The West Indian Manatee (Trichechus manatus) is a large aquatic mammal that is native to the coastal areas of the Gulf of Mexico, the Caribbean and the northern parts of South America. (The Florida population is sometimes listed as a separate subspecies, Trichechus manatus latirostris.) West Indian Manatees can reach lengths of 10 feet and weigh as much as 1,200 pounds. There are three other members of the group Sirenidae–the West African Manatee (Trichechus senegalensis), the Amazon Manatee (Trichechus inunguis), and the more distantly related Dugong (Dugong dugon) from the Indian Ocean. A fifth species, the much-larger Steller’s Sea Cow (Hydrodamalis gigas) once lived in the Bering Sea but was driven extinct by human hunters in the 1770’s. All of the existing Sirenids are threatened or endangered in the wild.
In appearance, the Manatee is a large rotund animal with two flipper-like paddles in front and a large rounded flat tail in back. The gray wrinkled skin is bare except for a few coarse bristles, and a dense mustache of whiskers on the upper lip. Their back is often encrusted with algae. They are totally aquatic and never leave the water. Although they can enter both fresh and salt water, they require warm temperatures and are limited to tropical areas where the water temperature seldom goes below 70 degrees. They are often found in estuaries, rivers, canals, and freshwater springs connected to the sea.
Despite being large and muscular, they are very placid and slow-moving animals, paddling along slowly in search of the aquatic plants they graze on. They are very good swimmers, though, and often undertake long migrations. During warm summers they can sometimes found in coastal areas as far north as Massachusetts. As mammals, they surface every so often to breathe, often just protruding their nose above the surface. They can hold their breath up to 20 minutes. Manatees eat up to 10% of their body weight a day in sea grasses and other aquatic plants.
The upper lip is elongated and prehensile, serving as a tool for the limbless animal to grasp plants. (The elongated upper lip also gives a clue to the Manatee’s ancestry–the fossil record shows that the Sirenids evolved about 60 million years ago from four-footed wading mammals closely related to the elephants.)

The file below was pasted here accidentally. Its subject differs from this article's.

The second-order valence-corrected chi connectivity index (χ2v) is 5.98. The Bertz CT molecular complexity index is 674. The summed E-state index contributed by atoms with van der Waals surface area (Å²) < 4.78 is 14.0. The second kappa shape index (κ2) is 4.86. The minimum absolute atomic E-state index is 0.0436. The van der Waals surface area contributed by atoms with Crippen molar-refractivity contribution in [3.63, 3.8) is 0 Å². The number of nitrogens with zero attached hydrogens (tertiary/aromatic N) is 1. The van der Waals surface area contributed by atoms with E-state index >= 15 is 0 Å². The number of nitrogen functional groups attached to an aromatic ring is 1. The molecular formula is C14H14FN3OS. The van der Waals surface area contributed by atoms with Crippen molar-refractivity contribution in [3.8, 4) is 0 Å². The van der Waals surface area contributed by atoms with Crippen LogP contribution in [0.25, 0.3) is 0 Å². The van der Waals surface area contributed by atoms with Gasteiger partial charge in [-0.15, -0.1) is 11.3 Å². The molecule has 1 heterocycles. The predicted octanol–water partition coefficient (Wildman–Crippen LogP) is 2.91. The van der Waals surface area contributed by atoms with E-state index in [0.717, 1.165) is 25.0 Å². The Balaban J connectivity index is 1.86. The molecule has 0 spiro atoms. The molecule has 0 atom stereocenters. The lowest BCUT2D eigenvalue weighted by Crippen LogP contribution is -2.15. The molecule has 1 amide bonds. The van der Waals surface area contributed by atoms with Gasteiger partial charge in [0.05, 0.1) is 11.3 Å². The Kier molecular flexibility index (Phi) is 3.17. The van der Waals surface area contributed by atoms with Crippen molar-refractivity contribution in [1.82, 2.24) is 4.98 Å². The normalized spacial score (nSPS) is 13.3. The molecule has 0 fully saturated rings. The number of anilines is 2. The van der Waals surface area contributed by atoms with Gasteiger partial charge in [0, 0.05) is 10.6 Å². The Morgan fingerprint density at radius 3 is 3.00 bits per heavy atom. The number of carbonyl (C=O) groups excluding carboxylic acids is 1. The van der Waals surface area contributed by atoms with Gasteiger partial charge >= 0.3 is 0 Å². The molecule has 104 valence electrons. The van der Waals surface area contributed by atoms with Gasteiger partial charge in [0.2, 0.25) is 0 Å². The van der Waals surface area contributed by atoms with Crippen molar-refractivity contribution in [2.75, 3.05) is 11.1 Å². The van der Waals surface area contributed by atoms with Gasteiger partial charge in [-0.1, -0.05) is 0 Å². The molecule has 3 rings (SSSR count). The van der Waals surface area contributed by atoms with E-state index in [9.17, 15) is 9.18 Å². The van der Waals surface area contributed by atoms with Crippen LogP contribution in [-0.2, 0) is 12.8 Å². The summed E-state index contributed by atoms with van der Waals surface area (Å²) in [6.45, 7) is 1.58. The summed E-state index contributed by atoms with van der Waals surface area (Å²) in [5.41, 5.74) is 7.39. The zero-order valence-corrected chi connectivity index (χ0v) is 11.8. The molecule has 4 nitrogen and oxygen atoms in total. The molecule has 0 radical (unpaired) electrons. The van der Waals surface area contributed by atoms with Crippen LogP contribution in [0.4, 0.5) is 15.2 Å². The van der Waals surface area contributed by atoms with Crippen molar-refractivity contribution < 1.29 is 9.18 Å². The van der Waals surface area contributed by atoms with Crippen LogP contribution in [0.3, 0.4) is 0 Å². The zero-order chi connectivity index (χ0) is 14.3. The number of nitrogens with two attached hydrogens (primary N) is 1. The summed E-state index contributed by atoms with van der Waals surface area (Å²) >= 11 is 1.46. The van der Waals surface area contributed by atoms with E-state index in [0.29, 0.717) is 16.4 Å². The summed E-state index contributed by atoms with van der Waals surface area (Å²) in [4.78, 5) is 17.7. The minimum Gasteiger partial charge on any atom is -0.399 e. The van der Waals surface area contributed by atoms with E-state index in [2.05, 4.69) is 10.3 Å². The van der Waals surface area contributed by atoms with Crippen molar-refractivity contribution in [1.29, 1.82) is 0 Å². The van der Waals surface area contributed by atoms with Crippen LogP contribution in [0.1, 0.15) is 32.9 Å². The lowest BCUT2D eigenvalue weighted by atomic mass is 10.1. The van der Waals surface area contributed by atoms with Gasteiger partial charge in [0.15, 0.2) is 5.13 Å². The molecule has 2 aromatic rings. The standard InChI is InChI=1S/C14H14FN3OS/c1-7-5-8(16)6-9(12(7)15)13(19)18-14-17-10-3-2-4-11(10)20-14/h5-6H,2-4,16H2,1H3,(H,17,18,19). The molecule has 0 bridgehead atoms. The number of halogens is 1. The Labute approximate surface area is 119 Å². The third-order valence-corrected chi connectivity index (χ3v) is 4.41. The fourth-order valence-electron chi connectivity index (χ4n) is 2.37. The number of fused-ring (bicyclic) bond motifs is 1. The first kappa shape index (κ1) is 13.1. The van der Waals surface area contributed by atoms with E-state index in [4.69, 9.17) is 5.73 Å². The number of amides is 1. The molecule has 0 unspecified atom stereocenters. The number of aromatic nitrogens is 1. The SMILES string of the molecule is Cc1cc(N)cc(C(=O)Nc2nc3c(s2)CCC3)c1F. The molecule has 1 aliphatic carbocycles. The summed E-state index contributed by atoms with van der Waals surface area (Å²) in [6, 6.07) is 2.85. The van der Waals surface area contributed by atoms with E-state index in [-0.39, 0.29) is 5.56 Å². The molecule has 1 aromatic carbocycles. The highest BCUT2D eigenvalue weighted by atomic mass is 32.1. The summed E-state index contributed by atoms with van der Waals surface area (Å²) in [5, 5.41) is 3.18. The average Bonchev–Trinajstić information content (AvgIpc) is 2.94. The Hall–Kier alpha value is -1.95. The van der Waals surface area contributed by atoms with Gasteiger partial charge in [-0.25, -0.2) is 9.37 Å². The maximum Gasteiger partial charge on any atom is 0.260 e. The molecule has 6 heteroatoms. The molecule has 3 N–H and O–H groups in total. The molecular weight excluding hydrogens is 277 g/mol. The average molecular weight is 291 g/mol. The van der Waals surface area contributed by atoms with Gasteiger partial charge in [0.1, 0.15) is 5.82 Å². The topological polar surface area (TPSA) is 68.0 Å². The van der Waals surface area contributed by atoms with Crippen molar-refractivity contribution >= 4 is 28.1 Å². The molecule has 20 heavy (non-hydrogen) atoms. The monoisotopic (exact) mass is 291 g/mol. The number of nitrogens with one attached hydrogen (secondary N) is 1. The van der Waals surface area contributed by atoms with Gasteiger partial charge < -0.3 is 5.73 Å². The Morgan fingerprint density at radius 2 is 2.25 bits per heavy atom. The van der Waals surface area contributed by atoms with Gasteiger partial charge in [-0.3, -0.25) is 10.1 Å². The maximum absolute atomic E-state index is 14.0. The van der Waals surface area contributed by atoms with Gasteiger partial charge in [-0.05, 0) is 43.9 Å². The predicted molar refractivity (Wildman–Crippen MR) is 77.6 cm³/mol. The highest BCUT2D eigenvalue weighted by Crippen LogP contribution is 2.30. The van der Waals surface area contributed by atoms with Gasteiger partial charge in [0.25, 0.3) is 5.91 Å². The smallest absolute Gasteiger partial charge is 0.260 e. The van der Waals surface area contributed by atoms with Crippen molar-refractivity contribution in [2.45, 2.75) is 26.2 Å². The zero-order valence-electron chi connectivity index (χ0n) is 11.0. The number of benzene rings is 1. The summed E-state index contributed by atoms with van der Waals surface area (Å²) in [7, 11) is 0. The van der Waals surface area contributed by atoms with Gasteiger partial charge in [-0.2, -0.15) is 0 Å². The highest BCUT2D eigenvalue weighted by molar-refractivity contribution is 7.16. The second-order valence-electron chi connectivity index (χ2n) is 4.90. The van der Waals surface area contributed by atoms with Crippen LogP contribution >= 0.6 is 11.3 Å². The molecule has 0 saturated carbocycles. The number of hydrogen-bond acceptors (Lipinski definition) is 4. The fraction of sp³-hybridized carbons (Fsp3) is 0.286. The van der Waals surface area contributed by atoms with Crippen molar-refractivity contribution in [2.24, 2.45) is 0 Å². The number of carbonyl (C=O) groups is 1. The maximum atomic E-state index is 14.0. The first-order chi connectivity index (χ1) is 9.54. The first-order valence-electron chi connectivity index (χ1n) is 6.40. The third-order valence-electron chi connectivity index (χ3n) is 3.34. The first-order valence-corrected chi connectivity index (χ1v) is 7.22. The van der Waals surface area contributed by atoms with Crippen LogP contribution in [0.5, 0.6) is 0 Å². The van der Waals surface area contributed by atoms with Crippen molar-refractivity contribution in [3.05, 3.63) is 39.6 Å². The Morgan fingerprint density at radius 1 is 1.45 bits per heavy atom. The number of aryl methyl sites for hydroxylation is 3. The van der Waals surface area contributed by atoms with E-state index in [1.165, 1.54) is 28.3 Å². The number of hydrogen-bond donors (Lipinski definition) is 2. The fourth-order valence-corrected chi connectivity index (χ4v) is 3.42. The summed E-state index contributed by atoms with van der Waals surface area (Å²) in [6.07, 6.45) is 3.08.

In many tests, Manatees have demonstrated a level of intelligence similar to sea lions or dolphins.
Manatees, like most large mammals, have a very slow rate of reproduction, with just one calf every three or four years. They don’t have a regular breeding season, though most calves are born in the spring. Pregnancy lasts for 12 months. At birth, the newborn Manatee is about 3.5 feet long and weighs about 50 pounds. Young Manatees stay with their mother for about two years before going off on their own, reaching sexual maturity at about five years old.
As Florida’s human population grew in the 60’s and 70’s, the Manatees suffered devastating losses. Commercial and residential development of seashores led to a huge loss in seagrass beds, one of the Manatee’s primary food sources. Another widespread cause of death was collisions with motorboats–the slow-moving Manatees cannot get out of the way of a fast-moving boat. Even today, nearly every surviving Manatee you see will have a network of scars on its back caused by a boat propeller (field researchers use these scars to identify each individual Manatee).
To protect the species, the West Indian Manatee was included in the 1972 Marine Mammal Protection Act and was listed in the 1973 Endangered Species Act. In 1978, Florida passed its own Manatee Sanctuary Act. A massive effort was launched to restore the lost seagrass bed habitats, to establish “no wake” zones and manatee sanctuaries where motor boats are prohibited, and to educate boaters about protecting Manatees. It is estimated today that there are about 5,000 Manatees living in Florida.
The Manatee’s cuddly appearance and gentle disposition have made them very popular with snorkelers and divers. Tourist areas like Crystal River have been built around Manatee habitat, especially warm-water areas like freshwater springs and power-plant lagoons where the Manatees tend to congregate in the winter. Although Federal and State law prohibit approaching the Manatees, the inquisitive animals often will themselves approach the humans on their own, seeming to enjoy the interaction. Florida residents who live near saltwater canals often drape a garden hose into the water during summer, where wandering Manatees will drink from the freshwater (they can’t drink saltwater) and then play with the hose.